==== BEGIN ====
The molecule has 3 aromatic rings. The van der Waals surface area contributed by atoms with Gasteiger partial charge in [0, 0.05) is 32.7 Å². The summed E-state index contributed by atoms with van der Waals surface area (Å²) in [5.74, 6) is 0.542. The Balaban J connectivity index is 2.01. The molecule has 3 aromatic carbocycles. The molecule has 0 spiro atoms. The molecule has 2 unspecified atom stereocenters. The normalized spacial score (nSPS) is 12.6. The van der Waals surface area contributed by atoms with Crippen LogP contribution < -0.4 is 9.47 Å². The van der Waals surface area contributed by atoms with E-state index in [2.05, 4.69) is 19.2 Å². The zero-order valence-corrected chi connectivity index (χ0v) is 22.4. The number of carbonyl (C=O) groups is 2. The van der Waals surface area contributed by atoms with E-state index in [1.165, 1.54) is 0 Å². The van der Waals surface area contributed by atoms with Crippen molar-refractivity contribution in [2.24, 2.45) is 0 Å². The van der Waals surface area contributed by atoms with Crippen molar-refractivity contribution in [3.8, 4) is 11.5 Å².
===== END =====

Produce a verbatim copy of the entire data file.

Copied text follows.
The molecule has 3 aromatic rings. The van der Waals surface area contributed by atoms with Gasteiger partial charge in [0, 0.05) is 32.7 Å². The summed E-state index contributed by atoms with van der Waals surface area (Å²) in [5.74, 6) is 0.542. The Balaban J connectivity index is 2.01. The molecule has 3 aromatic carbocycles. The molecule has 0 spiro atoms. The molecule has 2 unspecified atom stereocenters. The normalized spacial score (nSPS) is 12.6. The van der Waals surface area contributed by atoms with Crippen LogP contribution < -0.4 is 9.47 Å². The van der Waals surface area contributed by atoms with E-state index in [2.05, 4.69) is 19.2 Å². The zero-order valence-corrected chi connectivity index (χ0v) is 22.4. The number of carbonyl (C=O) groups is 2. The van der Waals surface area contributed by atoms with E-state index in [1.165, 1.54) is 0 Å². The van der Waals surface area contributed by atoms with Crippen molar-refractivity contribution in [2.24, 2.45) is 0 Å². The van der Waals surface area contributed by atoms with Crippen molar-refractivity contribution in [3.8, 4) is 11.5 Å².